If you already have an estate plan, you might want to review it to ensure that it does not contain any of the following mistakes. If you haven’t made an estate plan yet, keep these tips in mind when you do.
- Do not put personal items in a Will. If you want to avoid probate you will not want items like jewelry or family heirlooms in your Will. Although these things are often distributed before the Will can be read, your estate will be managed by court proceedings if there are disagreements. It is better to fund a Living Trust with these items instead.
- Be careful with the language in your Will when it comes to personal belongings. It is not a good idea to state that your personal belongings should be divided equally because it is difficult to determine a cash value and decide what is equal. Instead, appoint a Trustee or representative to decide who gets what if there is a dispute.
- Don’t leave taxable assets directly to your spouse; this can cause havoc with taxes, especially if there is no safeguard against this in your estate plan. It is better to leave assets to your spouse in a Marital Trust. A Marital Trust can protect your spouse against your creditors, and if your spouse remarries it will keep these assets safe in case of divorce. Another advantage is that if your spouse does remarry and then dies, those assets will go to your children, not to the new spouse.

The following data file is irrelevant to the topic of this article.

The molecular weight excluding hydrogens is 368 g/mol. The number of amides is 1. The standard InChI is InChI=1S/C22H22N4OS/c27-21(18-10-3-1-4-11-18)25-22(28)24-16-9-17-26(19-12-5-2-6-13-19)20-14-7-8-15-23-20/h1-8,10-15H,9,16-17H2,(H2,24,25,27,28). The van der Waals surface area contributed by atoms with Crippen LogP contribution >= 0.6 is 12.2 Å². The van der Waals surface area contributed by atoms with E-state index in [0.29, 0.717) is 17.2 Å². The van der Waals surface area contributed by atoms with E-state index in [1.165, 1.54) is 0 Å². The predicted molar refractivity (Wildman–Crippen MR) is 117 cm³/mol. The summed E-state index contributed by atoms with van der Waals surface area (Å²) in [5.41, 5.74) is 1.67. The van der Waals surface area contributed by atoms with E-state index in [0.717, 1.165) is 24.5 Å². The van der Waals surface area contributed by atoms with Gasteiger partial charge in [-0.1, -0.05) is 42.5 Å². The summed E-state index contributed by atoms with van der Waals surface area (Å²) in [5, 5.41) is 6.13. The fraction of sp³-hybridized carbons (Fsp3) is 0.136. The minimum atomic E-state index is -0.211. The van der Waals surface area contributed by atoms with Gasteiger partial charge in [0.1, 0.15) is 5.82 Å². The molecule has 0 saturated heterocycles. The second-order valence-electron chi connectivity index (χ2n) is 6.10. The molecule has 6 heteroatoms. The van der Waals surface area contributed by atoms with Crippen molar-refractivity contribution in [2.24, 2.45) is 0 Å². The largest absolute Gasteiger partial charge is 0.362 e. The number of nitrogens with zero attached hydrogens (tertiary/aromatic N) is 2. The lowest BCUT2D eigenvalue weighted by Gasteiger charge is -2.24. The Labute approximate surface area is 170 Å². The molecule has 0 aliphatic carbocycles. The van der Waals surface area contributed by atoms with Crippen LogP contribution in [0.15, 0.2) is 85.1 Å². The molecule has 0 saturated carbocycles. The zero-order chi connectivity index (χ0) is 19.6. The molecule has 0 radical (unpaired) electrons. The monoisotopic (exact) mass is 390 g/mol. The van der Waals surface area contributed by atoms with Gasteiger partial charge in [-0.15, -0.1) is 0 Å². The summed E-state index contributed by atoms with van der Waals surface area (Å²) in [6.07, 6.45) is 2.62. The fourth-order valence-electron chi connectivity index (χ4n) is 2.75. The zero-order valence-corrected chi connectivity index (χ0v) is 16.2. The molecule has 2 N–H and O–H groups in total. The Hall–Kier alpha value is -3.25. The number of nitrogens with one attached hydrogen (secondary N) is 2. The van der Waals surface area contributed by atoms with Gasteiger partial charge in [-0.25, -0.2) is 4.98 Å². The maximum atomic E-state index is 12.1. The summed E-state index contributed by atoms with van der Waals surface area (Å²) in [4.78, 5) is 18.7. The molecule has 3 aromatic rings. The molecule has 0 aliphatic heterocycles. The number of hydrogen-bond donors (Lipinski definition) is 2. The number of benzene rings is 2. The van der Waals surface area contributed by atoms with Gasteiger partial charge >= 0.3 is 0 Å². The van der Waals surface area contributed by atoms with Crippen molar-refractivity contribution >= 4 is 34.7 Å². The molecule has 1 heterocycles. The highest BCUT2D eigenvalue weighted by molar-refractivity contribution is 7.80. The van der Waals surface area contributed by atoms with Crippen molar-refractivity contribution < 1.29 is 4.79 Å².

- An unfunded Revocable Trust can also be a major problem with an estate plan. It is important to remember that any assets you have that are not funded to your Trust will go into probate; this is especially true with out-of-state real estate. Before a Trust will do you any good at all, it will need to be funded, so take the time to do this after you have created the Trust.
Estate planning is a complex process, and it is easy to make major mistakes. It is both useful and important to seek the services of an experienced estate planning attorney who can guide you through the process so that you have a solid estate plan to protect yourself and your loved ones.
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- Leaving Assets Can Be Tricky – Part 3 - August 13, 2020